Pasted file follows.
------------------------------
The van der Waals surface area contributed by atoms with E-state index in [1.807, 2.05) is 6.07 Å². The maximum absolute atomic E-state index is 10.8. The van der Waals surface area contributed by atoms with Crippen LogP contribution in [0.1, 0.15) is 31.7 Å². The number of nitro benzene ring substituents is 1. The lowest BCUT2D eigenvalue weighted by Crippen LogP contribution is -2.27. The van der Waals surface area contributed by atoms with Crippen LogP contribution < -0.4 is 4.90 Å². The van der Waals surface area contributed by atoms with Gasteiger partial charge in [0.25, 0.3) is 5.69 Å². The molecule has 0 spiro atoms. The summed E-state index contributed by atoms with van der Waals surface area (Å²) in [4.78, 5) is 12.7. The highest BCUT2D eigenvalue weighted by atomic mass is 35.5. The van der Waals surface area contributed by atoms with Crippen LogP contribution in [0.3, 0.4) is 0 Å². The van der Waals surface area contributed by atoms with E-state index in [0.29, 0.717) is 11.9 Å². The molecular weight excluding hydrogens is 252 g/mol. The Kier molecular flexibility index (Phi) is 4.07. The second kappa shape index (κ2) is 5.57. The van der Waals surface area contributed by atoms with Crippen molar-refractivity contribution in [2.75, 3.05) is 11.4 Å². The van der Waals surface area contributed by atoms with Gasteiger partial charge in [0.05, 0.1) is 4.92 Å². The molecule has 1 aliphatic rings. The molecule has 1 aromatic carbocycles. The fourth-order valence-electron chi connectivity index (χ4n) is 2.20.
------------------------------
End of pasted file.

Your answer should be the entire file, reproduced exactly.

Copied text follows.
The van der Waals surface area contributed by atoms with E-state index in [1.807, 2.05) is 6.07 Å². The maximum absolute atomic E-state index is 10.8. The van der Waals surface area contributed by atoms with Crippen LogP contribution in [0.1, 0.15) is 31.7 Å². The number of nitro benzene ring substituents is 1. The lowest BCUT2D eigenvalue weighted by Crippen LogP contribution is -2.27. The van der Waals surface area contributed by atoms with Crippen LogP contribution < -0.4 is 4.90 Å². The van der Waals surface area contributed by atoms with Gasteiger partial charge in [0.25, 0.3) is 5.69 Å². The molecule has 0 spiro atoms. The summed E-state index contributed by atoms with van der Waals surface area (Å²) in [4.78, 5) is 12.7. The highest BCUT2D eigenvalue weighted by atomic mass is 35.5. The van der Waals surface area contributed by atoms with Crippen LogP contribution in [0.3, 0.4) is 0 Å². The van der Waals surface area contributed by atoms with E-state index in [0.29, 0.717) is 11.9 Å². The molecular weight excluding hydrogens is 252 g/mol. The Kier molecular flexibility index (Phi) is 4.07. The second kappa shape index (κ2) is 5.57. The van der Waals surface area contributed by atoms with Crippen molar-refractivity contribution in [2.75, 3.05) is 11.4 Å². The van der Waals surface area contributed by atoms with Gasteiger partial charge in [0.05, 0.1) is 4.92 Å². The molecule has 1 aliphatic rings. The molecule has 1 aromatic carbocycles. The fourth-order valence-electron chi connectivity index (χ4n) is 2.20.